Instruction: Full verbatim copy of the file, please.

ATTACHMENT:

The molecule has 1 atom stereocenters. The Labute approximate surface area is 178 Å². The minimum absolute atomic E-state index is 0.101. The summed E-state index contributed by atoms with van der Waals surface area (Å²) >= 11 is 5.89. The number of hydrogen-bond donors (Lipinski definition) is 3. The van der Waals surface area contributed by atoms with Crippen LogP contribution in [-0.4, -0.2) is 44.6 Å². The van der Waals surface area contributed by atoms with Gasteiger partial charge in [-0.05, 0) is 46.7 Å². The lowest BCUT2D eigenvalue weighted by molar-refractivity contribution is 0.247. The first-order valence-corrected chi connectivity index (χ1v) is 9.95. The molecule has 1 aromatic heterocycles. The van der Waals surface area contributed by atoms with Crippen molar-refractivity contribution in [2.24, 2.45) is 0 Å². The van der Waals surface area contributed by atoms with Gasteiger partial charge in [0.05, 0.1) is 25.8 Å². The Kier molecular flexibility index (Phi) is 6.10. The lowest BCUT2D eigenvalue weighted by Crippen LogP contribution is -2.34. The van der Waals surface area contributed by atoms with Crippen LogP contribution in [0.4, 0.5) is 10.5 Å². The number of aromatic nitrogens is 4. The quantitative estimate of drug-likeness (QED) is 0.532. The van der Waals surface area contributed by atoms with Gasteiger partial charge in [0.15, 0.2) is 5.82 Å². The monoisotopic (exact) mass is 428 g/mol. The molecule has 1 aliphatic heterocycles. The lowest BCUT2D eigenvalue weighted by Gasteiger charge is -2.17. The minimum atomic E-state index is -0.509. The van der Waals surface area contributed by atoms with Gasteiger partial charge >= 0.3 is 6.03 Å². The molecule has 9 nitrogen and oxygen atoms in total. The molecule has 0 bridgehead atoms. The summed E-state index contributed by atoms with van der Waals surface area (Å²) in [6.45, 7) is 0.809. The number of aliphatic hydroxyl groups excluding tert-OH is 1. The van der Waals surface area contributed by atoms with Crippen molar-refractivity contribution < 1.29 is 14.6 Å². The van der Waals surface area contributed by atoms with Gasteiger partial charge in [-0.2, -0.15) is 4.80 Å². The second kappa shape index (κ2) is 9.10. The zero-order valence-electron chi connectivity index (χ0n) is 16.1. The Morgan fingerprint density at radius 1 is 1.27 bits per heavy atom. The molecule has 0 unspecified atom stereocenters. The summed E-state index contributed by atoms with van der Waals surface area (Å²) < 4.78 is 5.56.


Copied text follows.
The molecule has 1 atom stereocenters. The Labute approximate surface area is 178 Å². The minimum absolute atomic E-state index is 0.101. The summed E-state index contributed by atoms with van der Waals surface area (Å²) >= 11 is 5.89. The number of hydrogen-bond donors (Lipinski definition) is 3. The van der Waals surface area contributed by atoms with Crippen LogP contribution in [-0.4, -0.2) is 44.6 Å². The van der Waals surface area contributed by atoms with Gasteiger partial charge in [-0.05, 0) is 46.7 Å². The lowest BCUT2D eigenvalue weighted by molar-refractivity contribution is 0.247. The first-order valence-corrected chi connectivity index (χ1v) is 9.95. The molecule has 1 aromatic heterocycles. The van der Waals surface area contributed by atoms with Crippen molar-refractivity contribution in [2.24, 2.45) is 0 Å². The van der Waals surface area contributed by atoms with Gasteiger partial charge in [0.05, 0.1) is 25.8 Å². The Kier molecular flexibility index (Phi) is 6.10. The lowest BCUT2D eigenvalue weighted by Crippen LogP contribution is -2.34. The van der Waals surface area contributed by atoms with Crippen LogP contribution in [0.4, 0.5) is 10.5 Å². The number of aromatic nitrogens is 4. The quantitative estimate of drug-likeness (QED) is 0.532. The van der Waals surface area contributed by atoms with Gasteiger partial charge in [0.15, 0.2) is 5.82 Å². The monoisotopic (exact) mass is 428 g/mol. The molecule has 1 aliphatic heterocycles. The lowest BCUT2D eigenvalue weighted by Gasteiger charge is -2.17. The minimum atomic E-state index is -0.509. The van der Waals surface area contributed by atoms with Gasteiger partial charge >= 0.3 is 6.03 Å². The molecule has 9 nitrogen and oxygen atoms in total. The molecule has 0 bridgehead atoms. The summed E-state index contributed by atoms with van der Waals surface area (Å²) in [6.45, 7) is 0.809. The number of aliphatic hydroxyl groups excluding tert-OH is 1. The van der Waals surface area contributed by atoms with Crippen molar-refractivity contribution < 1.29 is 14.6 Å². The van der Waals surface area contributed by atoms with Gasteiger partial charge in [-0.2, -0.15) is 4.80 Å². The second kappa shape index (κ2) is 9.10. The zero-order valence-electron chi connectivity index (χ0n) is 16.1. The Morgan fingerprint density at radius 1 is 1.27 bits per heavy atom. The molecule has 0 unspecified atom stereocenters. The summed E-state index contributed by atoms with van der Waals surface area (Å²) < 4.78 is 5.56.